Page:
As one of my former supervisors once pointed out, I was ‘dead wrong.’ To have hope and to have excitement about something that would have the global effect that I was hoping for was not helpful and created more turmoil within a system that is built on slow change and anti-adaptation (at least the churches that I knew and were a part of). It was wrong. I could only change what was in front of me, and that was something that I didn’t spend a lot of time on. After this experience with the church plant, my drive to plant churches and see a ‘new wineskin’ (pardon the reference to alcohol, but the bible does say something about it…) churches birthed that would radically shift the global environment, that drive ended. I knew that planting churches would never cease to exist because church folks that are American are also franchise wired. We want to take what works and ‘capitalize’ on the market that exists. I had become a mere franchise builder, taking what was already and shifting it just ever so slightly to look, feel, sound, just a little bit better, a little bit cooler. But at the heard of the matter, God wasn’t speaking. He wasn’t meeting with me on any gravel road and giving me direction of how I needed to serve the church. I think of Abraham when he took matters into his own hands in Genesis 12 and 13, and resonate. We needed to change the church, the organization, and actually produce what I believed God wanted us to produce. I retired from planting of churches and having that be my outlet for ‘serving the local church.’

As I ponder these days of my life, where church planting consumed my every waking moment and activity, I know just a few things to be true. I know that God did call me to serve His church. I am currently serving the church by staying away from it (at least from the inner workings of it) and focusing on being healthy. I cannot and will not offer anything to anyone, if I am not healthy. I also know that, maybe for the first time every in my life, being a pastor isn’t synonymous with serving the church. It is anti biblical in fact, to say that it is. Paul points out that there were ‘some to be apostles, some to be prophets, some to be shepherds and teachers and some to be evangelists.’ They were made that way, not knighted into some conditioned occupation. Those ‘pastors’ in the early church worked hard, alongside each of the members of the church, to maintain their life, for the sake of the one that they served. Some sacrificed everything, but you know what they didn’t do? They didn’t try to ‘change’ the nature of the church. They just were. They found solace in the fact that they were growing slowly in some cases and some cases literally dying off. It’s why Paul writes ‘I give everything up for the sake of Christ.’ A dear friend of mine, who desired reform in the local church for years, probably even before I went on the crusade, told me once that the only way that things will change is if God chooses to work in the same powerful mantra that he employed at the beginning, the genesis of the early church. Only then will things be different in the United States, he would tell me. I tend to agree. There is not one person that can change a church, an organization, or correct a misguided ship. But there is a God who can, and, as they say, may you find him now.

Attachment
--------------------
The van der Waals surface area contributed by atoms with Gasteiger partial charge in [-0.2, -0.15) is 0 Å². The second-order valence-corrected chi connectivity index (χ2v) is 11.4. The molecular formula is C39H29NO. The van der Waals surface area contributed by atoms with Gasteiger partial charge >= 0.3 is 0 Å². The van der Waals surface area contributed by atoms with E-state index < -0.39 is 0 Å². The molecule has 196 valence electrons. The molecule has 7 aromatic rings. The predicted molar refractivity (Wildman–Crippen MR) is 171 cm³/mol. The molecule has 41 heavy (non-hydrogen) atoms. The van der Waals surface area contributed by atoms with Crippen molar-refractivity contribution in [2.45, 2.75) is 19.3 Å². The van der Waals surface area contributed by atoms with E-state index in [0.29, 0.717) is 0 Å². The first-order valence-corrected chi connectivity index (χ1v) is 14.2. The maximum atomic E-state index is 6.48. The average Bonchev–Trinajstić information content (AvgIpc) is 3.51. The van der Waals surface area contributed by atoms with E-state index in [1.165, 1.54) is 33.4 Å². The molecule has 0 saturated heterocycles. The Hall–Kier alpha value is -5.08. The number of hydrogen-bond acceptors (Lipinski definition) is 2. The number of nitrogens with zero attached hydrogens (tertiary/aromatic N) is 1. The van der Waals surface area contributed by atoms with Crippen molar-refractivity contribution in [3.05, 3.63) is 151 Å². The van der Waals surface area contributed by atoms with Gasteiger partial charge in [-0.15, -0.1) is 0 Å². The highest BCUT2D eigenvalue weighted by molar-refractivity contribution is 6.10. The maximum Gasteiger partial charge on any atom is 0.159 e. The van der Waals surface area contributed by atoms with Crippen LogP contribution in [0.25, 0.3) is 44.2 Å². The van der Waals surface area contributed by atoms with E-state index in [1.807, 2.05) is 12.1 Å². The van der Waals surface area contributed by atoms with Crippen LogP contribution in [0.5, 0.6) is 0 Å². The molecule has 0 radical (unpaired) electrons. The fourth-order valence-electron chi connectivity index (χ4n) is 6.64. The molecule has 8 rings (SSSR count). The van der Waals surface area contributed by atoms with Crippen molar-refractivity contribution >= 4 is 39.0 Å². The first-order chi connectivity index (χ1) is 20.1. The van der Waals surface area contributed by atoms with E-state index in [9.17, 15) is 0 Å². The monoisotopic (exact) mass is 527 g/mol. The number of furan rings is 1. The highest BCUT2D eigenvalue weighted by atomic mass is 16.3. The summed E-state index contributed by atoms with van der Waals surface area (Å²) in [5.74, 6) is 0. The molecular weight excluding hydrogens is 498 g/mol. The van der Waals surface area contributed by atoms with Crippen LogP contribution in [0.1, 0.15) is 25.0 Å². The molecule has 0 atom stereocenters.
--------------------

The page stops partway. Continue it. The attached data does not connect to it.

I know that churches do amazing things. You may be sitting here thinking that I hate the church or that the church is something that I am criticizing. The opposite may be true. To criticize the church would be to be a complete and utter hypocrite, of which I have been for many years. I called the church to certain action, and privately and inside, didn’t engage the practices that I believed that the church, my employer should engage. I love God and am falling more in love with him daily.  I loved (and to some degree, still do) God’s church. I love people that were part of the churches I had the opportunity to work for. The disappointment in God that I have experienced because of ‘calling’ is something I am still grappling with and processing. I may continue to do so, until I meet my maker, post this human life. I don’t have all the answers anymore. I know less now in this subject than I have ever known before. And certainly a collective group of people that are thinking about these issues daily together can navigate reform further than even I can in my head.

I’m reminded again of what one of my atheist friends posed as an answer to the question, “What is the will of God?” He said to the group sitting in front of him, “I believe that if God’s will was a reality, it would simply be to ‘do the next right thing.’” And I still think he’s right. I also believe can and will save, redeem, restore, remake, and renew his church in his timing and in his way. Before Jesus died, he said, “I will destroy the temple in three days and then rebuild it.” It would be foolish for me or others to say the same thing about his ‘temple’ today. I personally lack the power, the authority, and the influence to do what only Jesus can do. And that is probably for the best.

Introvert